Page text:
New: alarms in Yocto-Visualisation app

New: alarms in Yocto-Visualisation app

Someone recently asked us whether it was possible to add alarms in the Yocto-Visualization application. That's now done. Let's see how it works...

As a reminder, the Yocto-Visualization application is a small application designed and implemented by Yoctopuce, running under Windows, and allowing you to easily visualize the values of Yoctopuce sensors, as graphs, gauges, or digital displays. This application is free and, on top of this, its source code is available on GitHub.

The principle of the new alarms

The latest version of Yocto-Visualization adds two alarms per Yoctopuce sensor. These alarms can run a system command line each time they are triggered.

Alarm configuration
Alarm configuration


Five parameters define each of these alarms:

  • Data source type: allows you to decide if the alarm is triggered by the minimal, average, or maximal value of the latest measuring period. This period is directly linked to the frequency defined for the sensor.
  • Test condition: allows you to select which test type is used to trigger the alarm (">=",">","=","<=","<"). The "disabled" value disables the alarm.
  • Test value: the value used to test the data.
  • Trigger action: the command line to be run when the alarm is triggered.
  • Trigger delay: the minimum time interval between two consecutive triggers of the same alarm.

Each time the test returns "true", the command line is run, provided that the specified time has elapsed since the latest alarm. The test is performed at the frequency set for the sensor.

Alarms show up in the application logs, which you can display with a right click on any of the widgets. Although alarms are performed as a background task and should not slow down the main application, we suggest that you define a long enough delay so you don't end up with alarm storms.

The command line

The specified command line is run each time an alarm is triggered. You can use variables which are automatically replaced before the command lines are launched. These variables are:

  • $SENSORVALUE$: the sensor value
  • $HWDID$: the sensor hardware identifier
  • $NAME$: the sensor name
  • $UNIT$: the measuring unit used by the sensor
  • $CONDITION$: the alarm condition (">=",">","=","<=","<")
  • $TRIGGER$: the alarm threshold value
  • $DATATYPE$: the data source type ("MIN","MAX","AVG")
  • $NOW$: the current time


For example, here is a command line creating an alarm log in a C:\alarms.txt file:

echo $NOW$:$NAME$ Alarm ($SENSORVALUE$^$CONDITION$$TRIGGER$$UNIT$)>>C:\alarms.txt



Using a Yoctopuce actuator

You can perfectly well use alarms to drive Yoctopuce modules, through the command line API, but there is a catch. As there can be only one application accessing Yoctopuce modules in native USB mode, you must use a VirtualHub and configure both the application and the command line to use this VirtualHub.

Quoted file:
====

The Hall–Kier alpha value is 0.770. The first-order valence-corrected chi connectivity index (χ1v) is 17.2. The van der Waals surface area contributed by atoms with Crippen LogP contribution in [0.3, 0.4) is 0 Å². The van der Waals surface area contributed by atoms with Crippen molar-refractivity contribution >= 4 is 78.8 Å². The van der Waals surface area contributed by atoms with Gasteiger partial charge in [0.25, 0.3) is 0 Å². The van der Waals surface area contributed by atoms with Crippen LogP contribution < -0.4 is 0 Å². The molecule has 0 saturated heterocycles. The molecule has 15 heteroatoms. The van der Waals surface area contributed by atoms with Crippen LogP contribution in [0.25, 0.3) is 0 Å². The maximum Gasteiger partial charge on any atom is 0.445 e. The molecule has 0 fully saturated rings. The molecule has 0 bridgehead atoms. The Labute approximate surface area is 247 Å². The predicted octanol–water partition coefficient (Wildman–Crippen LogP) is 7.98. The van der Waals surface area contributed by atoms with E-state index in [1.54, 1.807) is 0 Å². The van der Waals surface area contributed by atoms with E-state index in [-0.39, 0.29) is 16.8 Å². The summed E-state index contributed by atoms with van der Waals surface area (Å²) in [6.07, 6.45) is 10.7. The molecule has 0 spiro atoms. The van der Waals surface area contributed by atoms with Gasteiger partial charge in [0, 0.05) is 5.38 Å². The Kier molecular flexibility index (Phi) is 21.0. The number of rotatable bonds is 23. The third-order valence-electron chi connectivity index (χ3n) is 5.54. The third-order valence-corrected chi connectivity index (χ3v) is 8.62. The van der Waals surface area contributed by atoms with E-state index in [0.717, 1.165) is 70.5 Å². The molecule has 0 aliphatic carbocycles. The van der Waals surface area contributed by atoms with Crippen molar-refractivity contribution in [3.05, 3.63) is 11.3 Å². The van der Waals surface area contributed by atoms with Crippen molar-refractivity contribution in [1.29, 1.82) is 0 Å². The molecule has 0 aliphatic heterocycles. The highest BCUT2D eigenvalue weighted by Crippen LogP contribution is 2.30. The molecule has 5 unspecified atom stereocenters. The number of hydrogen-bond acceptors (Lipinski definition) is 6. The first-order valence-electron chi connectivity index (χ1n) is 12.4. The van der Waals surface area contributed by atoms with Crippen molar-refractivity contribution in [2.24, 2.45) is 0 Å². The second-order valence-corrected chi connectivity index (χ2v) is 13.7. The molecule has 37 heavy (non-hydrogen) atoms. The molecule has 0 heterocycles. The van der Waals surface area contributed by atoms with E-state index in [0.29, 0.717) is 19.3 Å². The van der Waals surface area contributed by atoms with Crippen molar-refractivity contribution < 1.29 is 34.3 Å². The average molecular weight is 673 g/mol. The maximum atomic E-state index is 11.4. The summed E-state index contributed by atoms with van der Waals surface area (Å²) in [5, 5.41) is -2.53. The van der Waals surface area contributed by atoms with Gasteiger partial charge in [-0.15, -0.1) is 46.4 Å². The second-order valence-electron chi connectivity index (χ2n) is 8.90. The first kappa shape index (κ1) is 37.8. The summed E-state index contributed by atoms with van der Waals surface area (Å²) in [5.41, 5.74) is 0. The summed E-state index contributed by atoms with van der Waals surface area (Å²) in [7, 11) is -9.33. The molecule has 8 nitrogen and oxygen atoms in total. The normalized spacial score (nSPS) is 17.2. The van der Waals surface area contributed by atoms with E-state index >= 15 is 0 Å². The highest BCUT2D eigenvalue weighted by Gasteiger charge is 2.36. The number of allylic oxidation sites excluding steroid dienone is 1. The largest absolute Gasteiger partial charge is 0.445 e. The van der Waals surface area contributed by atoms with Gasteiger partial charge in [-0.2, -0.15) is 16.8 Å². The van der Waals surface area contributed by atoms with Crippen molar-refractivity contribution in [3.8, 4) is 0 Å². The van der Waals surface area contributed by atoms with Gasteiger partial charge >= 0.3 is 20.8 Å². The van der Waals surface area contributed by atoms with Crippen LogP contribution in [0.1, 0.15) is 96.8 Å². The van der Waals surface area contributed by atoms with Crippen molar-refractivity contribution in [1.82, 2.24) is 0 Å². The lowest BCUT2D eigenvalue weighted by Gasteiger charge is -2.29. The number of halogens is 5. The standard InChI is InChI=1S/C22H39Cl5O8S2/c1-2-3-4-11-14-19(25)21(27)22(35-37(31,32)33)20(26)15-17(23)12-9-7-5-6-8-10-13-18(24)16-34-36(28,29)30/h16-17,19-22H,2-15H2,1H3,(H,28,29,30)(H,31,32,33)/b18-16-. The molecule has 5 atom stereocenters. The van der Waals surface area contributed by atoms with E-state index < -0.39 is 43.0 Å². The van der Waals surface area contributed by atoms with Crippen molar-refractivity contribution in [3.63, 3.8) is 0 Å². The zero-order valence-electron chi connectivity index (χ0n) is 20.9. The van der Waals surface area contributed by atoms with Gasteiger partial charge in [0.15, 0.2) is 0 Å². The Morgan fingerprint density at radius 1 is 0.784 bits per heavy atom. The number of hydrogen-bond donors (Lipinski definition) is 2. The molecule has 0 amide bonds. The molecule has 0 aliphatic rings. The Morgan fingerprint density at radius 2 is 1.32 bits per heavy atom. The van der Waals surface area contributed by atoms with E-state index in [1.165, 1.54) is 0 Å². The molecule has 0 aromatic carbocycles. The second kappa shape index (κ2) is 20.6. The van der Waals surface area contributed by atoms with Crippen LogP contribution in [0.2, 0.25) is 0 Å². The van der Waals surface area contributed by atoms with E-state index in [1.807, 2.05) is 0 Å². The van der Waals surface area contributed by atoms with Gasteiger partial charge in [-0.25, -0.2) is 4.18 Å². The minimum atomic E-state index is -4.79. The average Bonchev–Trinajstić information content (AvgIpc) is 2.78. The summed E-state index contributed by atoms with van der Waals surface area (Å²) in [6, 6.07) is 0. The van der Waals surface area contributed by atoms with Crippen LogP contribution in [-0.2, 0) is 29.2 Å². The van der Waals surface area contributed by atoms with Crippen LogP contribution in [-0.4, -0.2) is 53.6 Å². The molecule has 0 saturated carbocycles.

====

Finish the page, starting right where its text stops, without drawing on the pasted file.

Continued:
In order for the alarms to drive Yoctopuce modules, you must use the VirtualHub mode
In order for the alarms to drive Yoctopuce modules, you must use the VirtualHub mode


Let's assume that we use a Yocto-Buzzer to make a beep each time an alarm is triggered. We are going to configure the application so that it uses the VirtualHub as illustrated above. And we use the ybuzzer.exe executable to make the beep, taking care to indicate that it too must use the VirtualHub (-r 127.0.0.1).

Triggering a beep every 5 seconds when the temperature is above 30░C
Triggering a beep every 5 seconds when the temperature is above 30░C


Note that as we have a sensor frequency of 1Hz, if the delay was at 0, we would have obtained a beep every second.

The case of relays

If you want to use alarms to drive relays, you can use the first of the two alarms to switch the relay on and the second one to switch it back off. You can even implement a schmitt-trigger with this method. But you must understand that the alarms are implemented solely at the level of the Yocto-Visualization application. If this application stops, the alarms disappear. This means that if the application stops right after having switched the relay on, the relay stays switched on indefinitely, which may cause some problems.

Therefore, you might prefer using the pulse function rather than the set_state function. Thus the relay automatically switches back off after a given delay.

Configuring an alarm for a relay with the pulse function
Configuring an alarm for a relay with the pulse function


In the example above, without a new alarm, the relay switches back off automatically after 2 seconds.

Alarm persistency

The Yocto-Visualization manages the alarms completely. They are automatically saved in the configuration file as long as at least one of the two condition below is fulfilled:

  • the corresponding sensor has been connected at least once before the configuration is saved
  • or the sensor, whether connected or not, is used in one of the widgets

Finally, note that the alarms of a sensor are managed even if the said sensor is not used in a widget. If you want to disable the alarms of a sensor which is not used in the interface, you must

  • Create a widget, for example a digital display
  • Assign the sensor to this new widget
  • Disable the alarms
  • Delete the widget

If you have alarms that get triggered without you knowing where they come from, you can find clues in the application logs.

There you go... you know everything.

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